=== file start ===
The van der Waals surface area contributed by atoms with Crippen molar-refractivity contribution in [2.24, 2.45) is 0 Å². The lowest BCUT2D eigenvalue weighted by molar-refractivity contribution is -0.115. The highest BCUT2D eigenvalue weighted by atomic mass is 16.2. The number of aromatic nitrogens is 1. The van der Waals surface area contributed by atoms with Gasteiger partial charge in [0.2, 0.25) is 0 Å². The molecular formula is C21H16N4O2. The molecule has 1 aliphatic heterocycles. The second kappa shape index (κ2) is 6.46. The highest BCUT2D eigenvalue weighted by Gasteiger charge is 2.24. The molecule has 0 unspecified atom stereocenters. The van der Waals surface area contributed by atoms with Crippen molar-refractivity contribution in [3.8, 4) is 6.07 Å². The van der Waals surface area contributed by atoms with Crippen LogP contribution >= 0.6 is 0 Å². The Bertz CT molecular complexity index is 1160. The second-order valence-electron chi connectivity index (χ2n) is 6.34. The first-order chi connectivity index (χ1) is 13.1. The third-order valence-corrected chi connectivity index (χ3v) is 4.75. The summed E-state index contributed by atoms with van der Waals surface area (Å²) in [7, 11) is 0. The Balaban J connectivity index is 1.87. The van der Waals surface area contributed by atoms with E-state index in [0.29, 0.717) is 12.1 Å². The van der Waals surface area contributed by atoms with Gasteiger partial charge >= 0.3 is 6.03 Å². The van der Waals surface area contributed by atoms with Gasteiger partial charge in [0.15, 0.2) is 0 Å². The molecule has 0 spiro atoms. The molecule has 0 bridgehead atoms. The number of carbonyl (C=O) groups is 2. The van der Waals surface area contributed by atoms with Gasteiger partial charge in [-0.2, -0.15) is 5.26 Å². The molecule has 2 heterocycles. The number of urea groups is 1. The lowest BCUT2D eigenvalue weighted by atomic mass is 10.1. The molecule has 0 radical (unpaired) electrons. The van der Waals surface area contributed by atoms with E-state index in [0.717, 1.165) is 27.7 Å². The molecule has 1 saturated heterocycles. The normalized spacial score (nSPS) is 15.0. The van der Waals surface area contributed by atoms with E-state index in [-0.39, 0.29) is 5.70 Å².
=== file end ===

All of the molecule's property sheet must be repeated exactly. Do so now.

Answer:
The van der Waals surface area contributed by atoms with Crippen molar-refractivity contribution in [2.24, 2.45) is 0 Å². The lowest BCUT2D eigenvalue weighted by molar-refractivity contribution is -0.115. The highest BCUT2D eigenvalue weighted by atomic mass is 16.2. The number of aromatic nitrogens is 1. The van der Waals surface area contributed by atoms with Gasteiger partial charge in [0.2, 0.25) is 0 Å². The molecular formula is C21H16N4O2. The molecule has 1 aliphatic heterocycles. The second kappa shape index (κ2) is 6.46. The highest BCUT2D eigenvalue weighted by Gasteiger charge is 2.24. The molecule has 0 unspecified atom stereocenters. The van der Waals surface area contributed by atoms with Crippen molar-refractivity contribution in [3.8, 4) is 6.07 Å². The van der Waals surface area contributed by atoms with Crippen LogP contribution >= 0.6 is 0 Å². The Bertz CT molecular complexity index is 1160. The second-order valence-electron chi connectivity index (χ2n) is 6.34. The first-order chi connectivity index (χ1) is 13.1. The third-order valence-corrected chi connectivity index (χ3v) is 4.75. The summed E-state index contributed by atoms with van der Waals surface area (Å²) in [7, 11) is 0. The Balaban J connectivity index is 1.87. The van der Waals surface area contributed by atoms with E-state index in [0.29, 0.717) is 12.1 Å². The van der Waals surface area contributed by atoms with Gasteiger partial charge >= 0.3 is 6.03 Å². The van der Waals surface area contributed by atoms with Gasteiger partial charge in [0.15, 0.2) is 0 Å². The molecule has 0 spiro atoms. The molecule has 0 bridgehead atoms. The number of carbonyl (C=O) groups is 2. The van der Waals surface area contributed by atoms with Gasteiger partial charge in [-0.2, -0.15) is 5.26 Å². The molecule has 2 heterocycles. The number of urea groups is 1. The lowest BCUT2D eigenvalue weighted by atomic mass is 10.1. The molecule has 0 radical (unpaired) electrons. The van der Waals surface area contributed by atoms with E-state index in [0.717, 1.165) is 27.7 Å². The molecule has 1 saturated heterocycles. The normalized spacial score (nSPS) is 15.0. The van der Waals surface area contributed by atoms with E-state index in [-0.39, 0.29) is 5.70 Å².